Equality was what the suffragettes and first wave of feminists fought for all those decades ago – and it hasn’t delivered equity. Women have the right to vote, marry or divorce whoever they want, work wherever they want, and have equal pay for equal work (in theory); and yet, we’re still losing key talent out of our workforce, not enabling women to meet their potential, still have a gender pay gap, and as my affirmative colleague Dr David Cooke pointed out, now have more ‘Andrews’ as CEOs of ASX-listed companies than women, as Conrad Liveris’s ‘Gender Equality at Work Report’ revealed last week.

And our industry is feeling it. Our research reveals 60% of women in the media and marketing industries across APAC say they have missed out on an opportunity because of their gender. Even though they have equality – equal opportunity to go for this promotion or raise – that figure does not point to equity. Equality is an input – making sure everyone has the same starting point – whereas equity is an output – making sure everyone has the same chance to win. Rather than equality, we need more equity in the workplace, which in turn positions the chance to balance the leadership that will help drive the agenda of movements like the 3% Conference and better represent women and girls in our advertising.


Yet, men need their own feminism moment too

In a world where it feels like, finally, maybe times are changing, and women have a voice and benefit from programs to improve their chances in life; does the International Women’s Day movement somehow disenfranchise men?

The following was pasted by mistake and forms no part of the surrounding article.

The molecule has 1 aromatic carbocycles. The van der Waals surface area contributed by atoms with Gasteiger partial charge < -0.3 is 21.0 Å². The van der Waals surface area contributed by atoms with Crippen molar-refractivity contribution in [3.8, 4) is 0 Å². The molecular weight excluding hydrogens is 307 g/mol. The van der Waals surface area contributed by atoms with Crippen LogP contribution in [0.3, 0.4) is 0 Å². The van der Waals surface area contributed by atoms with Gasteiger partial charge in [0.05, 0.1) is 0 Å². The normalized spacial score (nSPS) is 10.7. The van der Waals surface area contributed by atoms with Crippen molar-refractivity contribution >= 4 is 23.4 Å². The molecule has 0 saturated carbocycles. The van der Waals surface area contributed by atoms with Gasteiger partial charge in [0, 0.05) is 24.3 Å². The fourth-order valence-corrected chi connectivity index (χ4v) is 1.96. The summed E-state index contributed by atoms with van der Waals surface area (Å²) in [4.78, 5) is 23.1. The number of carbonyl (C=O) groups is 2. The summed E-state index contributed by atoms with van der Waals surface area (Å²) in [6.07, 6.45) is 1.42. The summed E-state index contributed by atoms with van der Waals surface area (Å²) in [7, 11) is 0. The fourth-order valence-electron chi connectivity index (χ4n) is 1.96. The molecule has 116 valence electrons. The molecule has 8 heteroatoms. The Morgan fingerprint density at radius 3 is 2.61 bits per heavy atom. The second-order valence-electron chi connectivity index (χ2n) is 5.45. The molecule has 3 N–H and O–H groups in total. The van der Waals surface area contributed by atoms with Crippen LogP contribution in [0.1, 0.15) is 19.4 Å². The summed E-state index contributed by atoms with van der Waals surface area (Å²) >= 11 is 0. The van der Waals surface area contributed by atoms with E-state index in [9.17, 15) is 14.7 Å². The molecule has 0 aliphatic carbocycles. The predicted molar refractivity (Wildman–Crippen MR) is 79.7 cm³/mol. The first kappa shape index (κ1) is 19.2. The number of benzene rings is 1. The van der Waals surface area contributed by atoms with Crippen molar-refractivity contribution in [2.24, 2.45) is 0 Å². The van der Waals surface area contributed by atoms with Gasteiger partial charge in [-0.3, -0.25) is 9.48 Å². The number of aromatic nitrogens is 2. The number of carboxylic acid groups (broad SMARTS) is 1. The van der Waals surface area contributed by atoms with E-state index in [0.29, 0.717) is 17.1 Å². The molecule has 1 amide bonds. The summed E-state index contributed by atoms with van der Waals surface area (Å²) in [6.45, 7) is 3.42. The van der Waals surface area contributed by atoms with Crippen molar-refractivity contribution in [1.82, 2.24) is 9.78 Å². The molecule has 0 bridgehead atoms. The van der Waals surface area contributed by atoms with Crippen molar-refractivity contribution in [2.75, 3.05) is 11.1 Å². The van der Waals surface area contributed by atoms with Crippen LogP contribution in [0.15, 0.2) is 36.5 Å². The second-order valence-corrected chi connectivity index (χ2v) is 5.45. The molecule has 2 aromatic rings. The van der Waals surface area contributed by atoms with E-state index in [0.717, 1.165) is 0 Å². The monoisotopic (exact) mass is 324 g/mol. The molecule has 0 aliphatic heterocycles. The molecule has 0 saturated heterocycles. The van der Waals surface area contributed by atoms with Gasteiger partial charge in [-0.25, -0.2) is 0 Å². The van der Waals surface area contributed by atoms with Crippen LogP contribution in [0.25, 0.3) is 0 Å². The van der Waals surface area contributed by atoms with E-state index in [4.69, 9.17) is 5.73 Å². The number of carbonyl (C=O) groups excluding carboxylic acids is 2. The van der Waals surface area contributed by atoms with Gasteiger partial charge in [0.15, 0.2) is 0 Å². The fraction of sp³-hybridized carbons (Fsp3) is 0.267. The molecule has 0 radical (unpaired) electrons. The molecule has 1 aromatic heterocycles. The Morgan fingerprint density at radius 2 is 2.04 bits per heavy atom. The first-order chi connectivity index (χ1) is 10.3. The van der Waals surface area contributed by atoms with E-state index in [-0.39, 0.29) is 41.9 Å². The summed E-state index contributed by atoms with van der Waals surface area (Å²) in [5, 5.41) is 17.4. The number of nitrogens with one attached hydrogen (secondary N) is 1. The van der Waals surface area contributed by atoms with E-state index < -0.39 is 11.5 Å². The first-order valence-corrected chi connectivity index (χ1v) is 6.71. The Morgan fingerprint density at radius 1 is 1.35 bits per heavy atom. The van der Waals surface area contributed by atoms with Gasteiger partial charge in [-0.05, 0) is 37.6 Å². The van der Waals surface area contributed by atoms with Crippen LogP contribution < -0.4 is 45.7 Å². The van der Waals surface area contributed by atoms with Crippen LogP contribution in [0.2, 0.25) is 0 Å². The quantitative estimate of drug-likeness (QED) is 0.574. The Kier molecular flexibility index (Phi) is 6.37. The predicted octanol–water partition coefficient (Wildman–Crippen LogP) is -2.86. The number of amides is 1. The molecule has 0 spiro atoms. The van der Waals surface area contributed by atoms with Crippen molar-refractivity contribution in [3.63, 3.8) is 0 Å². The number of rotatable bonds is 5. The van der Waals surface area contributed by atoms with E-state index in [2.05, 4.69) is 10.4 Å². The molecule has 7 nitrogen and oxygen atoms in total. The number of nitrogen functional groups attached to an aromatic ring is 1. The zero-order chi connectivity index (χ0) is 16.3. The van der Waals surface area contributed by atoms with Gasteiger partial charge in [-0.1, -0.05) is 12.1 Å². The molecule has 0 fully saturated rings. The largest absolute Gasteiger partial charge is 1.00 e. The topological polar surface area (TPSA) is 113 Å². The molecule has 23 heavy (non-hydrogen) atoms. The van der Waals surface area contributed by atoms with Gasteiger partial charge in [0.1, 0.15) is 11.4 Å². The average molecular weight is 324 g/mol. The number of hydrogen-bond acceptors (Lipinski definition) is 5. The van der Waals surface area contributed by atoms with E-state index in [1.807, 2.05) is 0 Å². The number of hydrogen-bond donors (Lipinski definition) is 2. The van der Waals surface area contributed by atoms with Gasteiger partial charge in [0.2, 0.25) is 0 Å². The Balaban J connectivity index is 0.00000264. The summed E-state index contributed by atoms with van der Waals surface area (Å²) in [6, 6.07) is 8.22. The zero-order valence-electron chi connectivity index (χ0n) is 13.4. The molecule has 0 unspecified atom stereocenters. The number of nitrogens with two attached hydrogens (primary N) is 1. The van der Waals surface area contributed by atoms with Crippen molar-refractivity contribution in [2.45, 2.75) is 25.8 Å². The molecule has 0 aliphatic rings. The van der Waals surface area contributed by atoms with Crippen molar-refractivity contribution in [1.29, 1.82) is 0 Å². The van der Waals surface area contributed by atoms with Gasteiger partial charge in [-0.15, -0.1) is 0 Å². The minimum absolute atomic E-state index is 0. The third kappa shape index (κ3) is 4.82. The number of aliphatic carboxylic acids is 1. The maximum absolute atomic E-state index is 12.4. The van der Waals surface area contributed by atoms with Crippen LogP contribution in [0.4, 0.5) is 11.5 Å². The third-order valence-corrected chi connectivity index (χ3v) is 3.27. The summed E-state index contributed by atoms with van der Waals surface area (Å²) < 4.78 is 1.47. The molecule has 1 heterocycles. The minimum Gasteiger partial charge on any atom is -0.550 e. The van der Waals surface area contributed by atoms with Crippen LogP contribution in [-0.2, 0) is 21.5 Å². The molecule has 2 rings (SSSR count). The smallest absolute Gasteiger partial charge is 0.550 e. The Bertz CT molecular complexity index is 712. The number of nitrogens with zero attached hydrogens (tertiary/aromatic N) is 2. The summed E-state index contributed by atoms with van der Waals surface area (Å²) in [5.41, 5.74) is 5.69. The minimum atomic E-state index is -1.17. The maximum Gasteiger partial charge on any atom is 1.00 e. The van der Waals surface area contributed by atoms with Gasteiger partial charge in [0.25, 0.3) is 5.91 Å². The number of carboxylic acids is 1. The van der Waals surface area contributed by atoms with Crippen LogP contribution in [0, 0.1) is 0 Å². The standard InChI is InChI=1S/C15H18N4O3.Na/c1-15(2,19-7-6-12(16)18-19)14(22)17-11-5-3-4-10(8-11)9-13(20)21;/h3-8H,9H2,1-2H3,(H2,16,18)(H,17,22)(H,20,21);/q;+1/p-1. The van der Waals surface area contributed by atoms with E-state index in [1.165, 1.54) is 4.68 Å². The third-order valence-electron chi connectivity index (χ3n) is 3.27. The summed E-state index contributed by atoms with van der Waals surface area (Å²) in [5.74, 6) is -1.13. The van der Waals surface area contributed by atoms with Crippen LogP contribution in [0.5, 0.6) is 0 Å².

In the debate, the negative team challenged our argument saying that working towards ‘the future is female’ is alienating our boys. They asked “what do I tell my sons? Is the future not for them too?” And it resonated, a lot. That’s understandable. However, we must realise our boys are currently growing up in a world that is not set to help them reach their full potential. They are growing up in a culture of masculinity where there is only one way to be a man – and that is to be powerful and strong and have control over others. That is the culture that has led us to #metoo. It is the culture that has led, in the US, to #neveragain efforts around gun control. It has led to all wars in history. It has led to bullying and suicides by young men who do not fit that one-dimensional version of masculinity.

As marketers, we have a powerful platform to change the role models and messages society sees about gender. It’s our responsibility to use it to offer a better version of masculinity as well as femininity. For the sake of our boys as well as our girls, we must hope the future is female.


The negative won the debate, but as marketers, we need to focus on a more ‘female future’

It’s imperative for our boys and our girls. They need it to be okay to feel and express the full range of human emotions regardless of their gender. They need it to be okay to look, and act, and dress however they are, without needing to second guess themselves. Men need to know who they are without that being about who they control. Men need to be able to build bridges, not borders, without fearing looking ‘weak’ – what happens when the female gender has lower status than the male. It’s only when the female gender has a high enough status in our society that men will be able to feel and show their ‘feminine side’ freely.

Please take leadership with your brands and find your stance on their gender. Men need the future to be female too.


Anne Rayner is global head of communications research at Kantar TNS.

Anne Rayner debated for the affirmative on ‘The Future is Female’ at the International Managers and Leaders ‘International Women’s Day Great Debate’ in Sydney on 8 March with Dr David Cooke from Konica Minolta and Amelia Hodge from the Australian Property Institute.



Image copyright: rawpixel / 123RF Stock Photo